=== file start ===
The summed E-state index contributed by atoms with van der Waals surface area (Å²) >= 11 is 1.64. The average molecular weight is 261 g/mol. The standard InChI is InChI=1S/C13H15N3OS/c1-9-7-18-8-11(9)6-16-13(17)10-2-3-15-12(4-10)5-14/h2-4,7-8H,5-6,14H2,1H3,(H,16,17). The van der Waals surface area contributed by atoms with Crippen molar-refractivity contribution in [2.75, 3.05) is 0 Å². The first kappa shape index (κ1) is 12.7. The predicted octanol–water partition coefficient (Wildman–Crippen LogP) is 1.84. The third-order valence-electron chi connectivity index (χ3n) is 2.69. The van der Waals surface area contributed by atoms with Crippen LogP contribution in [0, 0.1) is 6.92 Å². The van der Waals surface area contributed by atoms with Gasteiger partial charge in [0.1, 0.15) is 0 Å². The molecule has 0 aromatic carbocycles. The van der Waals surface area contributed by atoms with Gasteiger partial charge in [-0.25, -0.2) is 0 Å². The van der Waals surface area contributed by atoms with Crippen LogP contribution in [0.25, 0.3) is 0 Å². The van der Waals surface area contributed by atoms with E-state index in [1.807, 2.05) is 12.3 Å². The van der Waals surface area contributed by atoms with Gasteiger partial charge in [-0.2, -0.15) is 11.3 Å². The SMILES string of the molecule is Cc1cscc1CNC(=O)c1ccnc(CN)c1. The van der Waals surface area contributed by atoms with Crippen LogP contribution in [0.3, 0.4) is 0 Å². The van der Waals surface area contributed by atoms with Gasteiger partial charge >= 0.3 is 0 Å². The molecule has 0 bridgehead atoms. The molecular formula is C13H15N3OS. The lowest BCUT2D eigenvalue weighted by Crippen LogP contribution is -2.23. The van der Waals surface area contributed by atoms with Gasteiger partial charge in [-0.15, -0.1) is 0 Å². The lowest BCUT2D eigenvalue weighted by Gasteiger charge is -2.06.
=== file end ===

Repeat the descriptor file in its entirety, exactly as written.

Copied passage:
The summed E-state index contributed by atoms with van der Waals surface area (Å²) >= 11 is 1.64. The average molecular weight is 261 g/mol. The standard InChI is InChI=1S/C13H15N3OS/c1-9-7-18-8-11(9)6-16-13(17)10-2-3-15-12(4-10)5-14/h2-4,7-8H,5-6,14H2,1H3,(H,16,17). The van der Waals surface area contributed by atoms with Crippen molar-refractivity contribution in [2.75, 3.05) is 0 Å². The first kappa shape index (κ1) is 12.7. The predicted octanol–water partition coefficient (Wildman–Crippen LogP) is 1.84. The third-order valence-electron chi connectivity index (χ3n) is 2.69. The van der Waals surface area contributed by atoms with Crippen LogP contribution in [0, 0.1) is 6.92 Å². The van der Waals surface area contributed by atoms with Gasteiger partial charge in [0.1, 0.15) is 0 Å². The molecule has 0 aromatic carbocycles. The van der Waals surface area contributed by atoms with Gasteiger partial charge in [-0.25, -0.2) is 0 Å². The van der Waals surface area contributed by atoms with Crippen LogP contribution in [0.25, 0.3) is 0 Å². The van der Waals surface area contributed by atoms with E-state index in [1.807, 2.05) is 12.3 Å². The van der Waals surface area contributed by atoms with Gasteiger partial charge in [-0.2, -0.15) is 11.3 Å². The SMILES string of the molecule is Cc1cscc1CNC(=O)c1ccnc(CN)c1. The van der Waals surface area contributed by atoms with Crippen LogP contribution in [0.3, 0.4) is 0 Å². The van der Waals surface area contributed by atoms with Gasteiger partial charge >= 0.3 is 0 Å². The molecule has 0 bridgehead atoms. The molecular formula is C13H15N3OS. The lowest BCUT2D eigenvalue weighted by Crippen LogP contribution is -2.23. The van der Waals surface area contributed by atoms with Gasteiger partial charge in [-0.15, -0.1) is 0 Å². The lowest BCUT2D eigenvalue weighted by Gasteiger charge is -2.06.